There May Be Less Downside to Social Capital Hedosophia Holdings Corp. V Than We Think

Chamath Palihapitiya is a god among men, at least in the special purpose acquisition company (SPAC) world. Palihapitiya’s fifth SPAC, Social Capital Hedosophia Holdings Corp. V (NYSE:IPOE) stock has had a rough couple of months, but that’s only comparatively.

A picture of a notepad with Special Purpose Acquisition Company written on it, surrounded by office supplies.

Source: Dmitry Demidovich/

Palihapitiya’s previous successes in bringing the likes of Virgin Galactic (NYSE:SPCE) and OpenDoor Technologies (NASDAQ:OPEN) public buoyed his reputation. (Let’s set aside the whole Clover Health (NASDAQ:CLOV) thing for a minute). That, more than anything else pushed IPOE stock before it announced its merger target.

Recently, the SPAC announced merger target, Social Finance (SoFi) that it will bring public soon.

Now, that’s a great thing. It appears there’s a lineup at the SPAC drive-thru, and deals are harder to come by of late. However, investors may be wondering – what’s the delay in getting the merger pushed through?

The deal hasn’t closed. The arbitrary date set on Jan. 7 to close the deal was by the end of the first quarter. That didn’t happen which isn’t really here nor there. Let’s dive into what this SoFi deal looks like, and why investors may want to take a look at IPOE stock.

IPOE Stock Undervalued at Current Levels?

Fellow InvestorPlace contributor Mark Hake provided a very intriguing and well-written analysis on his reasoning why IPOE stock is likely undervalued right now.

I encourage you to have a look at his analysis. It’s spot-on and certainly worth a read. I can’t really provide anything further to this analysis. However, I particularly like Hake’s inclusion of the impact the company’s acquisition of a banking charter will have on SoFi’s EBITDA.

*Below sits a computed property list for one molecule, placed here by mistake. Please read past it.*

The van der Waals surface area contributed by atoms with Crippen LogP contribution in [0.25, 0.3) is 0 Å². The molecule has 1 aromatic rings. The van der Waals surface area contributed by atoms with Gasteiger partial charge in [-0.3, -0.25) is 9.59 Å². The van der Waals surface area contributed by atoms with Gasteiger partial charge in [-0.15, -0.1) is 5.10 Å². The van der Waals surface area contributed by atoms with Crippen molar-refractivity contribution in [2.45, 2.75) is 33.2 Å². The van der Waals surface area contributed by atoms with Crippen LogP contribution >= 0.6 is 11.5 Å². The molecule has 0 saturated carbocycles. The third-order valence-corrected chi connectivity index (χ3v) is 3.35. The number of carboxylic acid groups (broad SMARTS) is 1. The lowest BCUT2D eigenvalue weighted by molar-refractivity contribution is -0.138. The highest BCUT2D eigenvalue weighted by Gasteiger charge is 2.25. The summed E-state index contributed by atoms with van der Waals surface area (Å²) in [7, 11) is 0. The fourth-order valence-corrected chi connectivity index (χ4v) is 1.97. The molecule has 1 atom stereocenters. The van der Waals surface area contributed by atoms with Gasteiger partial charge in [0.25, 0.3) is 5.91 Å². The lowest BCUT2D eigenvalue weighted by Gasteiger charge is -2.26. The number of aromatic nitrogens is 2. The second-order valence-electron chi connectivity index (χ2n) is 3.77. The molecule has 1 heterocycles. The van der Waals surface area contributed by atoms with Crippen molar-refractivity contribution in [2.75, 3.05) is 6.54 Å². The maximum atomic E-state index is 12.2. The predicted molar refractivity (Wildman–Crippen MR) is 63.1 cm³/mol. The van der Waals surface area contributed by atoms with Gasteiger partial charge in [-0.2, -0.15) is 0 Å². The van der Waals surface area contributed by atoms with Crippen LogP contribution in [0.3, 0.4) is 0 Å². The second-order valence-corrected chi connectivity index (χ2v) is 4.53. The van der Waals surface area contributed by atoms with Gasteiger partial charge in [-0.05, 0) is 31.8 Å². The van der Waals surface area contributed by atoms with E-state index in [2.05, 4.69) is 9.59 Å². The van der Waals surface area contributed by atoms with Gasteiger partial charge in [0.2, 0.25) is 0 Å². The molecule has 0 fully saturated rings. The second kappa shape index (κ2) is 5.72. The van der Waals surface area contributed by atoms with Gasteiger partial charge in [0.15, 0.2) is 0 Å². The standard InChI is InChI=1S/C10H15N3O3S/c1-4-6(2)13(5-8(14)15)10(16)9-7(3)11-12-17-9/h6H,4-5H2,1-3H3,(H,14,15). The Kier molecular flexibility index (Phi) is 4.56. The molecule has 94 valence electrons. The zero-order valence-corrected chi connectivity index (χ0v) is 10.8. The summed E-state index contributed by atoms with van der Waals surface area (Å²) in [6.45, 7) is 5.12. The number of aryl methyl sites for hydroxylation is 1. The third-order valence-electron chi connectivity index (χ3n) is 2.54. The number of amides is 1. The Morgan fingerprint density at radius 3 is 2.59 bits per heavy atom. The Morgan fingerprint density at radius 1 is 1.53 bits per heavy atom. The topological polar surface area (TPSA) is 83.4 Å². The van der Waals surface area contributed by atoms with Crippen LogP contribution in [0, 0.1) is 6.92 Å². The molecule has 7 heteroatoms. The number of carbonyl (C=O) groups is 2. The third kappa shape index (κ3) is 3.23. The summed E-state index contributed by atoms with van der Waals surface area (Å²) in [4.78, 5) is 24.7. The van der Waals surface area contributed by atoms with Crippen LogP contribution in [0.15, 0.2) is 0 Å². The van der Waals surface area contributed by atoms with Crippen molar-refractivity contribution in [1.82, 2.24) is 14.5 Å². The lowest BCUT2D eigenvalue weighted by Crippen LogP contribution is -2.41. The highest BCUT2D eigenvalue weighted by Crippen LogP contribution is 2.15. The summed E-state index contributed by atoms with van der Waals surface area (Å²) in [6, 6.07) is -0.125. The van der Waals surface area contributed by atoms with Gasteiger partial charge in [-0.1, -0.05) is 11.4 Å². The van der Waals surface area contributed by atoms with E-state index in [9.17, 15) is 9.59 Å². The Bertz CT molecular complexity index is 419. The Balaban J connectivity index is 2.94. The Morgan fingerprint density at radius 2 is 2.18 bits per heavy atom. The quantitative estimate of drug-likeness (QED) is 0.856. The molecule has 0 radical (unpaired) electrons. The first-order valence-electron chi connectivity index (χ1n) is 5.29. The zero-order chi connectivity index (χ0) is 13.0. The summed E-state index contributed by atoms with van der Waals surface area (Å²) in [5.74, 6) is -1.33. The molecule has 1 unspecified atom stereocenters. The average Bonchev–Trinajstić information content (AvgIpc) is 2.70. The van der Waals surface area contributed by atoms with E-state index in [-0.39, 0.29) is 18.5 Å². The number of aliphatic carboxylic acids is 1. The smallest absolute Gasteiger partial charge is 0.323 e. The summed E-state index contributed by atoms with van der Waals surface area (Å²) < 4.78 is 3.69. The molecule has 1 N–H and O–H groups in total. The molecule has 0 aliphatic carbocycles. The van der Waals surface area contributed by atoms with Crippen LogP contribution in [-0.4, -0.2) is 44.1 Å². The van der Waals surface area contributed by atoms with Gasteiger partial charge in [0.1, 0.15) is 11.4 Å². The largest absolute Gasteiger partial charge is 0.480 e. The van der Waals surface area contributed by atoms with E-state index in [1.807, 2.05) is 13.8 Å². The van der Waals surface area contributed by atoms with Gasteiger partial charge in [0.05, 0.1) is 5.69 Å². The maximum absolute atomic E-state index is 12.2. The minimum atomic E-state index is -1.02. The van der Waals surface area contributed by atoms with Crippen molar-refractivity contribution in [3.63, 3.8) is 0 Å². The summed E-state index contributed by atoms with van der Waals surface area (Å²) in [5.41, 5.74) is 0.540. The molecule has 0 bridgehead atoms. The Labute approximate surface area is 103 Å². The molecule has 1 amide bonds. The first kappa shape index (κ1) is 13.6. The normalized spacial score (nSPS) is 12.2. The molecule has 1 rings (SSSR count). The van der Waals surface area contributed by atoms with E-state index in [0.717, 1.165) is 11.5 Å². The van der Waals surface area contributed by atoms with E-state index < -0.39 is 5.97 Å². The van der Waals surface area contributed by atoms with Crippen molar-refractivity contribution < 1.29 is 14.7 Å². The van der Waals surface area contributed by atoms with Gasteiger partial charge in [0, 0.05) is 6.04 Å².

Indeed, the SoFi deal to acquire Golden Pacific Bancorp (OTC:GPBI) for $22 million is one that many investors may brush off. It’s a tiny deal in its own right, and likely to be one of many moving forward as SoFi looks for growth.

However, the real gem in the acquisition is that SoFi acquires a banking charter as part of the deal. As Palihapitiya points out in his SoFi investor call deck (slide 31), this is a huge factor in the company’s EBITDA growth projections.

The Office of the Comptroller of the Currency will still need to sign off on this charter transfer. However, for all intents and purposes, SoFi has acquired its way (inexpensively, at that) to achieving the four pillars stemming from obtaining a bank charter the company has pointed out: Durability, Lower cost of capital, Increased Net Interest Margin (NIM) from holding loans longer and Growth in lending

Beware of Key Growth-Related Risks

One of the key assumptions made in Palihapitiya’s investor presentation is an incredible five-year compound annual growth rate (CAGR) of 43%.

That’s a hefty number. Using the rule of 72, it’s pretty easy to see that this would translate into a doubling of revenue every two years or so. That sort of parabolic growth is hard to find, and if it materializes, investors have a gem on their hands here.

These are all projections, and as we saw with Palihapitiya’s now-infamous Clover deal, what was a 43-45% growth rate last year turned into forward guidance of around 24% for this year.

Of course, not every pick can be a winner. Indeed, Clover has its own set of fires to put out that SoFi shouldn’t have to worry about. It’s battling short-sellers on its tail, along with the Department of Justice.

It’s important to take a considerable margin of safety into account when making any investment. Personally, I like to factor in more conservative metrics into my model (particularly on growth estimates) to arrive at my target prices. That said, the Cathie Woods’ of the world have done incredibly well of late, who am I to judge?

As per Hake’s analysis, it appears at around the $15 level there’s a substantial margin of safety with this stock. Even if, for whatever reason, SoFi were to miss expectations a few quarters, it wouldn’t likely kill this stock’s valuation.

On the date of publication, Chris MacDonald did not have (either directly or indirectly) any positions in the securities mentioned in this article.

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